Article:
A Literal Translation, with Notes.
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In despair Mnesilochus sends urgent messages to Euripides to come and rescue him from his perilous predicament. The latter then appears, and in successive characters selected from his different Tragedies--now Menelaus meeting Helen again in Egypt, now Echo sympathising with the chained Andromeda, presently Perseus about to release the heroine from her rock--pleads for his unhappy father-in-law. At length he succeeds in getting him away in the temporary absence of the guard, a Scythian archer, whom he entices from his post by the charms of a dancing-girl.
As may be supposed, the appearance of Mnesilochus among the women dressed in women's clothes, the examination of his person to discover his true sex and his final detection, afford fine opportunities for a display of the broadest Aristophanic humour. The latter part of the play also, where various pieces of Euripides are burlesqued, is extremely funny; and must have been still more so when represented before an audience familiar with every piece and almost every line parodied, and played by actors trained and got up to imitate every trick and mannerism of appearance and delivery of the tragic actors who originally took the parts.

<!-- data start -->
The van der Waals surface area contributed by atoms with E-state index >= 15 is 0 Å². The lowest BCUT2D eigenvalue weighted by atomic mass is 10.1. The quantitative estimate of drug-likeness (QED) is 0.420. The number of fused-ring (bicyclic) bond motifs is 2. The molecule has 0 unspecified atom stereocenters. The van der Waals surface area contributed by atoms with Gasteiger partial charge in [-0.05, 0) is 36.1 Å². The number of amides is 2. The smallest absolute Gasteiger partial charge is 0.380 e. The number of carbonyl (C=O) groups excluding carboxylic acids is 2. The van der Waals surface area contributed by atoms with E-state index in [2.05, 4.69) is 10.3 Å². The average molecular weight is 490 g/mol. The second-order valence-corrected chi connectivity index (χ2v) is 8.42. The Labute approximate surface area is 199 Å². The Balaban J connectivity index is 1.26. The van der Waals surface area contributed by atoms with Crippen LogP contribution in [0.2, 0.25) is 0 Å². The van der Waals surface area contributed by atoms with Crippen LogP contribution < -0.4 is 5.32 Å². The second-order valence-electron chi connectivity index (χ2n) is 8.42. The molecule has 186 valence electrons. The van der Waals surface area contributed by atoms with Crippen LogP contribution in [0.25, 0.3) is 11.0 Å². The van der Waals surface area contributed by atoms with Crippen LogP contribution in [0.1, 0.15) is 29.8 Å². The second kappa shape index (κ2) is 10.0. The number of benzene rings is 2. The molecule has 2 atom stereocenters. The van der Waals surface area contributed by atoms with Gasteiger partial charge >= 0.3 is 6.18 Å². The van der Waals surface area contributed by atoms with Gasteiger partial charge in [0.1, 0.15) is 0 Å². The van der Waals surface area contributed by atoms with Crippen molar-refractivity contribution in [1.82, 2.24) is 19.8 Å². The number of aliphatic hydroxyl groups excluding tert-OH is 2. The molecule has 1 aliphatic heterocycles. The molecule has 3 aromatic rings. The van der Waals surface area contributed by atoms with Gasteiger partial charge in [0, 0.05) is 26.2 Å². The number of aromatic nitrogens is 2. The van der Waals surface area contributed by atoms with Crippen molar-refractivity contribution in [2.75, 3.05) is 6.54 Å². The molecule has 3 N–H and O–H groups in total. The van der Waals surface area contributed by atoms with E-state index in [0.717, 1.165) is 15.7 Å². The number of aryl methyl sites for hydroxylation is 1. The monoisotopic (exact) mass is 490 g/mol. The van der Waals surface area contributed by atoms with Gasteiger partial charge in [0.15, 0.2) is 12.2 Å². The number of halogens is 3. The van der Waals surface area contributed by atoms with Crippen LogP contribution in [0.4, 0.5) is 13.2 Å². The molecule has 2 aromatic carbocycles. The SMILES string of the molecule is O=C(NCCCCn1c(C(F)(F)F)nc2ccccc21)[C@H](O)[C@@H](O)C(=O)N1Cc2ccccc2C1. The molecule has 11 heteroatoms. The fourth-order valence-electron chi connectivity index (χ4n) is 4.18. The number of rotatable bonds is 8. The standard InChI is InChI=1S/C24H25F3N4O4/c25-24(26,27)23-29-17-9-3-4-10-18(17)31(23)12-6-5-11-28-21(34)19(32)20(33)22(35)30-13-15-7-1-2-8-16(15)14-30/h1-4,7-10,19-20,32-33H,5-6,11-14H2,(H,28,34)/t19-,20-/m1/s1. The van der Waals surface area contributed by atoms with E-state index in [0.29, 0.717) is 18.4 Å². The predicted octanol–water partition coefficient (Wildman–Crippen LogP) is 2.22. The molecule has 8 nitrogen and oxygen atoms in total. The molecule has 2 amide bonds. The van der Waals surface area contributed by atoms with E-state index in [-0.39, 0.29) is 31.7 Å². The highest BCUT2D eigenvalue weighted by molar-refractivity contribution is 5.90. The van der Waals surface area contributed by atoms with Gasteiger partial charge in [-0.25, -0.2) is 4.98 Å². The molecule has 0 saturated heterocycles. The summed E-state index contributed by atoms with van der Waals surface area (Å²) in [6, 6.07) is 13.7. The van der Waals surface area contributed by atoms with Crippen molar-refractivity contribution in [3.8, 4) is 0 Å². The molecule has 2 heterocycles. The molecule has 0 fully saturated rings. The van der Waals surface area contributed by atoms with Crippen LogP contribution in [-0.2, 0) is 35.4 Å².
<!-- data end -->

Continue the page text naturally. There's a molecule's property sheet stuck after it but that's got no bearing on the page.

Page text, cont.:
The 'Thesmophoriazusae' was produced in the year 412 B.C., six years before the death of Euripides, who is held up to ridicule in it, as he is in 'The Wasps' and several other of our Author's comedies.
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